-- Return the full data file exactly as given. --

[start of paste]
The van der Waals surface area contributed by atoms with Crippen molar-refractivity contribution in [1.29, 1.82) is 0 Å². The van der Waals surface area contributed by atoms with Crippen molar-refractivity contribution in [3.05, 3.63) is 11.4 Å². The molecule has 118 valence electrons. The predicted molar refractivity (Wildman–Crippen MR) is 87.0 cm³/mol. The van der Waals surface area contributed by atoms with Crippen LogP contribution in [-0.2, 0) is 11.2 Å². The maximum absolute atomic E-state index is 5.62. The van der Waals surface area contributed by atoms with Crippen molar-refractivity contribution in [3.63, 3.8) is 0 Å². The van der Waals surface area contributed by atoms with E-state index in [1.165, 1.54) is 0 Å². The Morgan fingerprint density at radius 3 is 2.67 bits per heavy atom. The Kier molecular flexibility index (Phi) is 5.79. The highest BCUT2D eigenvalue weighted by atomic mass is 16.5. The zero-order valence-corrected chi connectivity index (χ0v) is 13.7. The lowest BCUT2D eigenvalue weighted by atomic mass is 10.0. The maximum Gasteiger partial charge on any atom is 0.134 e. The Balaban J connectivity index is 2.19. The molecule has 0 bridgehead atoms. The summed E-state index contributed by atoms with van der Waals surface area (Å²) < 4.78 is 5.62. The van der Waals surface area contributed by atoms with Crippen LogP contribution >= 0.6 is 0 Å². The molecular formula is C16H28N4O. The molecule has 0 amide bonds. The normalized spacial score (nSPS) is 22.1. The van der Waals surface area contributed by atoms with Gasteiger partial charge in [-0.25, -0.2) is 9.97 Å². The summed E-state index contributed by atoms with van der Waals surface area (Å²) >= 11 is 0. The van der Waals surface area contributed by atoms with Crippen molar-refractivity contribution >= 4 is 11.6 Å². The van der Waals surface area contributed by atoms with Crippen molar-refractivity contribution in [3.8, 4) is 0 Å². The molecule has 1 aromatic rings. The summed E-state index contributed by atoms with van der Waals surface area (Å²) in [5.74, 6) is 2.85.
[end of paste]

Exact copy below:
The van der Waals surface area contributed by atoms with Crippen molar-refractivity contribution in [1.29, 1.82) is 0 Å². The van der Waals surface area contributed by atoms with Crippen molar-refractivity contribution in [3.05, 3.63) is 11.4 Å². The molecule has 118 valence electrons. The predicted molar refractivity (Wildman–Crippen MR) is 87.0 cm³/mol. The van der Waals surface area contributed by atoms with Crippen LogP contribution in [-0.2, 0) is 11.2 Å². The maximum absolute atomic E-state index is 5.62. The van der Waals surface area contributed by atoms with Crippen molar-refractivity contribution in [3.63, 3.8) is 0 Å². The van der Waals surface area contributed by atoms with E-state index in [1.165, 1.54) is 0 Å². The Morgan fingerprint density at radius 3 is 2.67 bits per heavy atom. The Kier molecular flexibility index (Phi) is 5.79. The highest BCUT2D eigenvalue weighted by atomic mass is 16.5. The zero-order valence-corrected chi connectivity index (χ0v) is 13.7. The lowest BCUT2D eigenvalue weighted by atomic mass is 10.0. The maximum Gasteiger partial charge on any atom is 0.134 e. The Balaban J connectivity index is 2.19. The molecule has 0 bridgehead atoms. The summed E-state index contributed by atoms with van der Waals surface area (Å²) < 4.78 is 5.62. The van der Waals surface area contributed by atoms with Crippen LogP contribution >= 0.6 is 0 Å². The molecular formula is C16H28N4O. The molecule has 0 amide bonds. The normalized spacial score (nSPS) is 22.1. The van der Waals surface area contributed by atoms with Gasteiger partial charge in [-0.25, -0.2) is 9.97 Å². The summed E-state index contributed by atoms with van der Waals surface area (Å²) >= 11 is 0. The van der Waals surface area contributed by atoms with Crippen molar-refractivity contribution >= 4 is 11.6 Å². The van der Waals surface area contributed by atoms with Crippen molar-refractivity contribution in [3.8, 4) is 0 Å². The molecule has 1 aromatic rings. The summed E-state index contributed by atoms with van der Waals surface area (Å²) in [5.74, 6) is 2.85.